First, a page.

To the editor:
I don’t know what city council was thinking when it rubberstamped the waterfront redevelopment plan.
First of all, opponents submitted another petition, which City Hall rejected, a few days earlier. So when the city attorney tells the state Supreme Court that March 16’s six-vote do-over moots the waterfront petitioners’ case, opponents will counter that the vote was improper because the petition — which would have stayed the proceedings — was improperly rejected. What’s the Supreme Court to do but remand the entire matter to determine whether the latest petition was improperly rejected?
This is not the closure City Hall had planned on. If anything, it’s an invitation to yet another do-over. At some point, there could end up being so many do-overs that folks will lose count and your newspaper will have to start retroactively renumbering each waterfront vote with Roman numerals.
Folks should understand that this is not just a wrangle between elected officials — installed by electoral majorities garnered from neighborhoods far from the waterfront — in thrall to development and an obstreperous contingent of waterfront residents who don’t like their property rights being sacrificed on the altar of overdevelopment. It is instead every bit as much a wrangle between today’s city council and the one of 20 years ago.
The waterfront plan is so radically different from the one enacted two decades ago that, in essence, it says that today’s city council believes that what the former city council did failed to bring necessary improvements to the Potomac’s shoreline.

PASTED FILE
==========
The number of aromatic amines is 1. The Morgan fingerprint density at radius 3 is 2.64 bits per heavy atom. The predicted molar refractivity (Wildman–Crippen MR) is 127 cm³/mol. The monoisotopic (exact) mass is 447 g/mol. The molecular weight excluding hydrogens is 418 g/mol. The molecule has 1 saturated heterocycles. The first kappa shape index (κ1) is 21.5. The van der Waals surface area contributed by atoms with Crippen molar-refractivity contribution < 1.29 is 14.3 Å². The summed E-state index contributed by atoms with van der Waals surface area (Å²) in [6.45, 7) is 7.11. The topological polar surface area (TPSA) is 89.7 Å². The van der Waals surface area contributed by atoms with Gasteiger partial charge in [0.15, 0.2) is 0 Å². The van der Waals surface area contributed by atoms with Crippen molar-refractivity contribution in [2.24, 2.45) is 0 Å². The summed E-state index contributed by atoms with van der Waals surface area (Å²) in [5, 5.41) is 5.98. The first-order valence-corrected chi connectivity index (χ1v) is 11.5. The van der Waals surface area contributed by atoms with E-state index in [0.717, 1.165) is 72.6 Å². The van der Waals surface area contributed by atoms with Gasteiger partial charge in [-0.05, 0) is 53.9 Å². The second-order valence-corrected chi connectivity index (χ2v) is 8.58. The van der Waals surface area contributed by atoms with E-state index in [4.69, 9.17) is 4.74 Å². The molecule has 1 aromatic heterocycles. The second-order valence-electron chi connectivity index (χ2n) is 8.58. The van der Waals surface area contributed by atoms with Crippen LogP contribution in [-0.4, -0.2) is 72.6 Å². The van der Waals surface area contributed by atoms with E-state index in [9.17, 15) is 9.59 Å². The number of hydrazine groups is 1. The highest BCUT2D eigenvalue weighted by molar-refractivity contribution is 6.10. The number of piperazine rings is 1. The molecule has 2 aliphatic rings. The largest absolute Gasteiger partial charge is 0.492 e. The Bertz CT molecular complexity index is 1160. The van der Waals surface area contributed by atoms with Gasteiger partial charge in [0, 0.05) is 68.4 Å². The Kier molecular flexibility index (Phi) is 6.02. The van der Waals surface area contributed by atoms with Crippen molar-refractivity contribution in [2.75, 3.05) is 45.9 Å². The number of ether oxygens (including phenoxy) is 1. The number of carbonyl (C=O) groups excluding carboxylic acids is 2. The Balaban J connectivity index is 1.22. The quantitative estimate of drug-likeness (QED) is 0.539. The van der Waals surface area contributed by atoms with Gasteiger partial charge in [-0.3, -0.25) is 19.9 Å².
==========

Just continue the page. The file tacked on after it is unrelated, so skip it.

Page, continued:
A parade of past elected officials tried to tell city council a year ago that the previous city council really knew what it was doing back then, only to be greeted with polite we-know-best indifference.
Vice Mayor Allison Silberberg tried to give everyone an out by suggesting one hotel. One hotel makes sense. It allows for the impact of hotels on the waterfront to be fully gauged. If one hotel is successful, then a decade hence a second could be allowed. This approach is respectful of past city councils because it is the smallest incremental change and leaves to actual experience, rather than hubristic anticipation, whether waterfront hotels make sense.
A protracted legal battle poses perils for all concerned, but especially for City Hall, which might find itself in perpetual do-over. Had one of the six city councilors who voted in the affirmative pressed waterfront plan opponents about whether they would withdraw their lawsuit if the plan were compromised down to one hotel, they would at least have put those same opponents in a bind whereby they either had to settle on the spot or appear intransigent.
Instead, this hubristic city council majority let waterfront plan opponents off the hook and allowed them to ride into court — win or lose — as knights in shining armor, protecting their historic waterfront and its beleaguered inhabitants from their avaricious government.
- Dino Drudi